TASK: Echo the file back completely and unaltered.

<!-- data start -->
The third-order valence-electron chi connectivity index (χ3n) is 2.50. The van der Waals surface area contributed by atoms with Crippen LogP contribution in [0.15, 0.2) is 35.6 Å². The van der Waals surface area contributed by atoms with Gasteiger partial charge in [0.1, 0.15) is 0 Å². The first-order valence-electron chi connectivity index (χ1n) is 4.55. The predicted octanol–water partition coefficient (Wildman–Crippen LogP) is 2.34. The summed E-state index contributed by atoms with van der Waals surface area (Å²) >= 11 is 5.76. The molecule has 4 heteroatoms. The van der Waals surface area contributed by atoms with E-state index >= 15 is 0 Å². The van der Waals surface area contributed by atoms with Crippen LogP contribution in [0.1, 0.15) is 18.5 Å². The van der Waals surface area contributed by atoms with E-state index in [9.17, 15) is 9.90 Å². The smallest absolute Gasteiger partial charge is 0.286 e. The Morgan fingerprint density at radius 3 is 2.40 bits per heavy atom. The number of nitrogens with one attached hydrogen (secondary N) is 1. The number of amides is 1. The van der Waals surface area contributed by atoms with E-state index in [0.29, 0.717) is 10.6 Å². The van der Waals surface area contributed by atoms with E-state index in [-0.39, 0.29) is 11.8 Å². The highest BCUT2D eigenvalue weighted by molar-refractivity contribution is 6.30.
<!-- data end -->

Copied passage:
The third-order valence-electron chi connectivity index (χ3n) is 2.50. The van der Waals surface area contributed by atoms with Crippen LogP contribution in [0.15, 0.2) is 35.6 Å². The van der Waals surface area contributed by atoms with Gasteiger partial charge in [0.1, 0.15) is 0 Å². The first-order valence-electron chi connectivity index (χ1n) is 4.55. The predicted octanol–water partition coefficient (Wildman–Crippen LogP) is 2.34. The summed E-state index contributed by atoms with van der Waals surface area (Å²) >= 11 is 5.76. The molecule has 4 heteroatoms. The van der Waals surface area contributed by atoms with E-state index >= 15 is 0 Å². The van der Waals surface area contributed by atoms with Crippen LogP contribution in [0.1, 0.15) is 18.5 Å². The van der Waals surface area contributed by atoms with E-state index in [9.17, 15) is 9.90 Å². The smallest absolute Gasteiger partial charge is 0.286 e. The Morgan fingerprint density at radius 3 is 2.40 bits per heavy atom. The number of nitrogens with one attached hydrogen (secondary N) is 1. The number of amides is 1. The van der Waals surface area contributed by atoms with E-state index in [0.29, 0.717) is 10.6 Å². The van der Waals surface area contributed by atoms with E-state index in [-0.39, 0.29) is 11.8 Å². The highest BCUT2D eigenvalue weighted by molar-refractivity contribution is 6.30.